(BOSTON, Mass. – March 27, 2007 – IDTheftSecurity.com) Research into consumer behavior and perceptions has found that consumers are more apt to shop where they perceive data security to be strong. Robert Siciliano, a widely televised and quoted personal security and identity theft expert, said governments themselves may also be at risk of losing the trust of constituencies. According to Siciliano, action from the U.S. Congress and recent identity theft–related legislation in Texas and California may affect trends identified in the study’s findings, released in March by a California-based research organization.
“What we see with this and other studies’ findings is common sense validated by research,” Siciliano said. “Of course consumers are going to shop where they think data security is highest. This is nothing new—nor is the idea that legislation forcing industry to improve data security might change consumer perceptions in ways that belie industry’s propensity to resist new rules.”
President of IDTheftSecurity.com, Siciliano leads Fortune 500 companies and their clients in workshops that explore consumer education solutions for data security issues. The Privacy Learning Institute has featured Siciliano, a longtime identity theft speaker. Author of “The Safety Minute: 01,” He has discussed identity theft and data security on CNBC, on NBC’s “Today Show,” FOX News, and elsewhere.
The study from Javelin Strategy & Research also revealed that consumers think retailers share an equal responsibility with banks, credit card companies, processors, and cardholders themselves for protecting credit and debit card account information. But this seemed to bear little on shopping decisions. According to Javelin’s March 8 news release, only 20 percent of the survey’s 1,200 randomly sampled respondents, all credit or debit cardholders, said they would likely continue shopping at a store if they learned it had a data breach that may have compromised their card account information; nearly 78 percent, in fact, would be unlikely to continue to shop there.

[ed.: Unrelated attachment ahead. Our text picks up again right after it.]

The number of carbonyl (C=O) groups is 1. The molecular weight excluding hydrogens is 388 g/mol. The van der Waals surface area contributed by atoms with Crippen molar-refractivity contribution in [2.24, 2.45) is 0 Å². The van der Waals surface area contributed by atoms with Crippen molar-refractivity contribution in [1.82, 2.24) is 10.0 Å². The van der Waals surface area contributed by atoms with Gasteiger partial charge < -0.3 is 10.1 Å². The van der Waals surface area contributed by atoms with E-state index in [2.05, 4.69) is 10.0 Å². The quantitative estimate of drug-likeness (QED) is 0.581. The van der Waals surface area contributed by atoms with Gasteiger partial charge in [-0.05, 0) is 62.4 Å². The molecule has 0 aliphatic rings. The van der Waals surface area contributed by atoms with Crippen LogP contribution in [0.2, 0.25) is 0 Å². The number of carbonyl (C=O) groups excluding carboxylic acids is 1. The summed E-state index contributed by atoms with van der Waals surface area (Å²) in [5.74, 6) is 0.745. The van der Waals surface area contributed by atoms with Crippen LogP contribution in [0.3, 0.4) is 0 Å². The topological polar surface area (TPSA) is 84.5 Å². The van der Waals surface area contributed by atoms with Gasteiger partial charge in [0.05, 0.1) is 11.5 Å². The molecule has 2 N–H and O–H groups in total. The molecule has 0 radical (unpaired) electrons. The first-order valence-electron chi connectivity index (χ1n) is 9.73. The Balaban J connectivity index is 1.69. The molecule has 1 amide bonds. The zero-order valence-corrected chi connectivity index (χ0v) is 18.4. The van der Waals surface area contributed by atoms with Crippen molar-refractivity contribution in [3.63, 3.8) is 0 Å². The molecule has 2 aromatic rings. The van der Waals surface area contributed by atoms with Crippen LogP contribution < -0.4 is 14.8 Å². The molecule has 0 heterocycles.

Meanwhile, activity from state governments and in the U.S. Congress pointed to new and possible legislation:
· As reported in Insurance Journal on March 23, the Texas House of Representatives passed a bill, HB 887, extending the statute of limitations for identity theft crimes from three years to seven.
· On March 25, an article in the California Progress Report indicated that California’s assembly was deliberating a bill, AB 1168, to end the state’s practice of selling its own residents’ Social Security numbers to data brokerages.
· The New York Times reported that the Senate Judiciary Committee’s subcommittee on terrorism, technology, and homeland security held hearings on March 21 to discuss proposed bills. One aims to require all companies to inform consumers when a data breach has occurred; the other endeavors to curtail use of Social Security numbers and make their misuse criminal.
“When you look at consumer perceptions about data security and identity theft,” Siciliano concluded, “it’s difficult not to conclude that we’ve reached a tipping point. Perceptions die hard, and we may have reached the point where, in order to retain the business of customers, industry actually needs the legislation it typically resists.”
Identity theft affects us all, which is why Robert Siciliano, president of IDTheftSecurity.com, makes it his mission to provide consumer education solutions on identity theft to Fortune 500 companies and their clients. A leader of personal safety and security seminars nationwide, Siciliano has been featured on CNN, MSNBC, Fox News, “The Suze Orman Show,” “ABC News with Sam Donaldson,” “The Montel Williams Show,” “Maury Povich,” “Sally Jesse Raphael,” and “The Howard Stern Show.”
The media are encouraged to get in touch with Siciliano directly:
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